[Not] another bitcoin guru

Bitcoin

It’s been a while since I’ve had time to blog.  I’ve been busy with the usual… You know, working to pay off a mortgage and my kids’ education.  I’m sure you can relate.

Anyway, it seems like since my last blog the world has gone crypto-ga-ga. So it’s probably fitting to begin with this: The crypto craze is going to end badly for a lot of people.

I swear it will. And I think you know it too.

Setting aside the obviousness of how the momentum in all things with a “blockchain” or “bitcoin” in their name is feeling like an extremely crowded trade, my fundamental problem with what’s happening in crypto is that I don’t get it.

I generally think of myself as fairly educated, especially when it comes to innovations in finance. I use the word “fairly” here because as I said, I’m spending most of my time earning a living, not trying to position myself as an authority on something I don’t understand. I simply can’t devote the time to become a self-proclaimed guru like all the unknown people from all the unknown companies I’ve been reading about.

I was first exposed to the concept of bitcoin at one of my conferences in 2012. Barry Silbert, who was a close friend when he was running SecondMarket, was making a presentation about bitcoin and specifically about his plan to launch the Bitcoin Investment Trust, which has obviously skyrocketed.

Barry always had good ideas and I remember thinking during his presentation that I didn’t have a use for bitcoin and, as someone who subscribes to the Peter Lynch-style of investing, I couldn’t get myself to align with something that I don’t understand or use.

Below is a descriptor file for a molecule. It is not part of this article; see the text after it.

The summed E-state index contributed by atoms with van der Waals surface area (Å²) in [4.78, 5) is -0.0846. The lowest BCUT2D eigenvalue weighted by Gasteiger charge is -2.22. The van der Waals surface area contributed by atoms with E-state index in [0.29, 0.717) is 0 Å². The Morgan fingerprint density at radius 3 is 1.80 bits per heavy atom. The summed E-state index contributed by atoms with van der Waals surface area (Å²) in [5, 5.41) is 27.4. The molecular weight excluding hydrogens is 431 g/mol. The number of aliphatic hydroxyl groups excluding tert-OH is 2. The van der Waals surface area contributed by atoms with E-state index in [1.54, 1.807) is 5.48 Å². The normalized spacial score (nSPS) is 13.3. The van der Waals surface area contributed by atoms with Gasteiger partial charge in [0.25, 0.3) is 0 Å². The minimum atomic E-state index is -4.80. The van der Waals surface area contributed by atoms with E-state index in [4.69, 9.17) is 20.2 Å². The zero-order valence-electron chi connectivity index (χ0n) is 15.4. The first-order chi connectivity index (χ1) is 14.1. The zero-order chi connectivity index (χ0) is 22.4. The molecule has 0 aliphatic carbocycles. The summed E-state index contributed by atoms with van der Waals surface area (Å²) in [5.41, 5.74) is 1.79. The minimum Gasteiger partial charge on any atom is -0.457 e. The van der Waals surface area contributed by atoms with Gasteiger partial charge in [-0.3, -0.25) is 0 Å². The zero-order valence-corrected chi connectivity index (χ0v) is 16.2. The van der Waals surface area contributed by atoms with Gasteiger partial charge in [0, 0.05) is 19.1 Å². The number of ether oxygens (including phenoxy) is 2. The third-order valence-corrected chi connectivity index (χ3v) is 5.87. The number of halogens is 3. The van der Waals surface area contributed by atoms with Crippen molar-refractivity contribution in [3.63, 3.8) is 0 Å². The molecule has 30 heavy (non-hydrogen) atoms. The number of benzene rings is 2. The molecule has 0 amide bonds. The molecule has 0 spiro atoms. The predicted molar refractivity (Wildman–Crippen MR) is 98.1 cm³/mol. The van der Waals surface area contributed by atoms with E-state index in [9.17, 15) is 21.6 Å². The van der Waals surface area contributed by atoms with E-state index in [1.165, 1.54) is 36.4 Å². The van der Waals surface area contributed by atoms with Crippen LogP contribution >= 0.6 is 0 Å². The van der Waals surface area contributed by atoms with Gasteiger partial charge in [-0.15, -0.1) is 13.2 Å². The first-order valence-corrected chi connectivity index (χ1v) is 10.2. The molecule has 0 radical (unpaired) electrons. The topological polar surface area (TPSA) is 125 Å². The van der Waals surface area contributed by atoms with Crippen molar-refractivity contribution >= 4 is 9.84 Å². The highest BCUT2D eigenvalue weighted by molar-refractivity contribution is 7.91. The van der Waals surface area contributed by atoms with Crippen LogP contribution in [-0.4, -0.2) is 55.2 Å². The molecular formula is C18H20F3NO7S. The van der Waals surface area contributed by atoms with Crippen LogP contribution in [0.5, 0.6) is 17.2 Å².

Fast forward to 2017 and not much has changed.

I still don’t transact in bitcoin (or other crypto-currencies) and I still don’t completely understand it. I should note that I do understand the fundamentals of the blockchain and I’m a proponent of applications being built using similar technologies.

Recently though, I’ve noticed a convergence of the crypto movement with crowdfunding, specifically in the area of initial coin offerings, which fascinate me. And since I do consider myself more than just “fairly” educated in crowdfunding, I’m trying to learn all I can about how ICOs may impact other forms of capital-raising activity.

Setting aside my bullishness for blockchain and my growing interest in ICOs, I can’t help but harp on the impending capitulation in crypto.  Why am I so sure of this? It comes back to a basic understanding – or lack thereof – in what crypto is all about.

I always said that if I show up to Thanksgiving dinner and my Aunt Sheila tells me to buy into the stock market, then I’m selling every stock I own. Not because Aunt Sheila isn’t a smart woman, but because she knows very little about the stock market.

For me, the same holds true in crypto. Here’s the backdrop…

I’ve been doing a lot of work on a house I recently moved into. Both my electrician and my plumber have been bending my ear about buying crypto. I’m not talking about a passing comment like, “Hey Steve, this is interesting stuff, are you following it?” I’m talking about rampant promotion, constant reminders of price movements, updates on new platforms and exchanges, and a bunch of other crypto-cacophony.  Basically, the ratio of talk about crypto vs. home repair has been eclipsed by 2 to 1.

If you don’t believe me, just look at the screen shot from my iPhone above. It’s not often that you’ll be exchanging text messages with your electrician. But when you do, you’d think it’d be more likely to talk about actual house stuff, not movements in currency markets.

Like I said, I’m fairly educated when it comes to financial innovation.  Am I supposed to believe that people with even less education than me in this area are making sound investment decisions?

I’m more or less hopeful about the long-long-long term prognosis of crypto – I think. [Note: I’ve tripled hedged that statement.]

And I’m especially eager to learn more about the underpinnings of how crypto works, blockchain technologies, and of course initial coin offerings.  So if you’ve got something that might be useful in this regard, by all means send it along.  And if you’re the guy who just wants to tell me that I don’t “get it,” feel free, because you’re right – and that’s my point.

 

Happy holidays,

Steven